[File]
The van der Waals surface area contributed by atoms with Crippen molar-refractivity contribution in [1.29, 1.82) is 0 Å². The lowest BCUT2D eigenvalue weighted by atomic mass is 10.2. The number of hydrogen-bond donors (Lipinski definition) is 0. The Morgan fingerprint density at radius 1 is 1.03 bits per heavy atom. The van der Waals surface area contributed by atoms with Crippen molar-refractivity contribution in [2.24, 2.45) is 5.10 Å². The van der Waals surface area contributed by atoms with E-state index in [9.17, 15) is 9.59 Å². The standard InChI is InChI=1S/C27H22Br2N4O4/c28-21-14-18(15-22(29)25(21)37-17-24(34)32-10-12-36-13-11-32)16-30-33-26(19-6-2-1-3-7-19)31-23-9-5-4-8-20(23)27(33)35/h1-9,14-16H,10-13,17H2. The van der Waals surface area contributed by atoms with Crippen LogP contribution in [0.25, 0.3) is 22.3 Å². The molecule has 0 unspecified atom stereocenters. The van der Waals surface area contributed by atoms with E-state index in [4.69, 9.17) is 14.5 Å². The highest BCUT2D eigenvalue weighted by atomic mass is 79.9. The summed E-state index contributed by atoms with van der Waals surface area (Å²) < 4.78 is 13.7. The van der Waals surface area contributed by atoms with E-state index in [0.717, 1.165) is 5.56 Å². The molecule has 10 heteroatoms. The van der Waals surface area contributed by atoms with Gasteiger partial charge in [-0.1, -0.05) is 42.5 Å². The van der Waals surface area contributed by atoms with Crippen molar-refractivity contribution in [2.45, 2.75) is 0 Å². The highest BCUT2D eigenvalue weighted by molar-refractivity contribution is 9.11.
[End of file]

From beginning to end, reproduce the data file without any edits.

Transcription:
The van der Waals surface area contributed by atoms with Crippen molar-refractivity contribution in [1.29, 1.82) is 0 Å². The lowest BCUT2D eigenvalue weighted by atomic mass is 10.2. The number of hydrogen-bond donors (Lipinski definition) is 0. The Morgan fingerprint density at radius 1 is 1.03 bits per heavy atom. The van der Waals surface area contributed by atoms with Crippen molar-refractivity contribution in [2.24, 2.45) is 5.10 Å². The van der Waals surface area contributed by atoms with E-state index in [9.17, 15) is 9.59 Å². The standard InChI is InChI=1S/C27H22Br2N4O4/c28-21-14-18(15-22(29)25(21)37-17-24(34)32-10-12-36-13-11-32)16-30-33-26(19-6-2-1-3-7-19)31-23-9-5-4-8-20(23)27(33)35/h1-9,14-16H,10-13,17H2. The van der Waals surface area contributed by atoms with Crippen LogP contribution in [0.25, 0.3) is 22.3 Å². The molecule has 0 unspecified atom stereocenters. The van der Waals surface area contributed by atoms with E-state index in [4.69, 9.17) is 14.5 Å². The highest BCUT2D eigenvalue weighted by atomic mass is 79.9. The summed E-state index contributed by atoms with van der Waals surface area (Å²) < 4.78 is 13.7. The van der Waals surface area contributed by atoms with E-state index in [0.717, 1.165) is 5.56 Å². The molecule has 10 heteroatoms. The van der Waals surface area contributed by atoms with Gasteiger partial charge in [-0.1, -0.05) is 42.5 Å². The van der Waals surface area contributed by atoms with Crippen molar-refractivity contribution in [2.45, 2.75) is 0 Å². The highest BCUT2D eigenvalue weighted by molar-refractivity contribution is 9.11.